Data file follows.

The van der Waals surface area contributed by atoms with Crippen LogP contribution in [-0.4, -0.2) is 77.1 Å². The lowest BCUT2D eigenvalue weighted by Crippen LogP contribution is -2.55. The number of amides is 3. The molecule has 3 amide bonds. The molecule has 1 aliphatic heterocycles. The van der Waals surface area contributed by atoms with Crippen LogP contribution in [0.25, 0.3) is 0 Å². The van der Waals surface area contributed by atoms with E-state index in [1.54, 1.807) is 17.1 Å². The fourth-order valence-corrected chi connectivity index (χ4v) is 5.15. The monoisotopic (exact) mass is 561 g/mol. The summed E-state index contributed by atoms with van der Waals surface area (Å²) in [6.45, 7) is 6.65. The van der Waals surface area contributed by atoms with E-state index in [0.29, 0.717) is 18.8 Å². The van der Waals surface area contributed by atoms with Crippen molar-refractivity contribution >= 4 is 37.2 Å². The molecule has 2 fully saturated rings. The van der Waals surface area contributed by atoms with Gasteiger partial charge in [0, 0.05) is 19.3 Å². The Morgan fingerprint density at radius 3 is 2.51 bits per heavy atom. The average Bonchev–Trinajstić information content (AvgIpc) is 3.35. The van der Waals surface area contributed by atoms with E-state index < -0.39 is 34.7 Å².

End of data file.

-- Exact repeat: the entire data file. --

The van der Waals surface area contributed by atoms with Crippen LogP contribution in [-0.4, -0.2) is 77.1 Å². The lowest BCUT2D eigenvalue weighted by Crippen LogP contribution is -2.55. The number of amides is 3. The molecule has 3 amide bonds. The molecule has 1 aliphatic heterocycles. The van der Waals surface area contributed by atoms with Crippen LogP contribution in [0.25, 0.3) is 0 Å². The van der Waals surface area contributed by atoms with E-state index in [1.54, 1.807) is 17.1 Å². The fourth-order valence-corrected chi connectivity index (χ4v) is 5.15. The monoisotopic (exact) mass is 561 g/mol. The summed E-state index contributed by atoms with van der Waals surface area (Å²) in [6.45, 7) is 6.65. The van der Waals surface area contributed by atoms with E-state index in [0.29, 0.717) is 18.8 Å². The van der Waals surface area contributed by atoms with Crippen molar-refractivity contribution >= 4 is 37.2 Å². The molecule has 2 fully saturated rings. The van der Waals surface area contributed by atoms with Gasteiger partial charge in [0, 0.05) is 19.3 Å². The Morgan fingerprint density at radius 3 is 2.51 bits per heavy atom. The average Bonchev–Trinajstić information content (AvgIpc) is 3.35. The van der Waals surface area contributed by atoms with E-state index < -0.39 is 34.7 Å².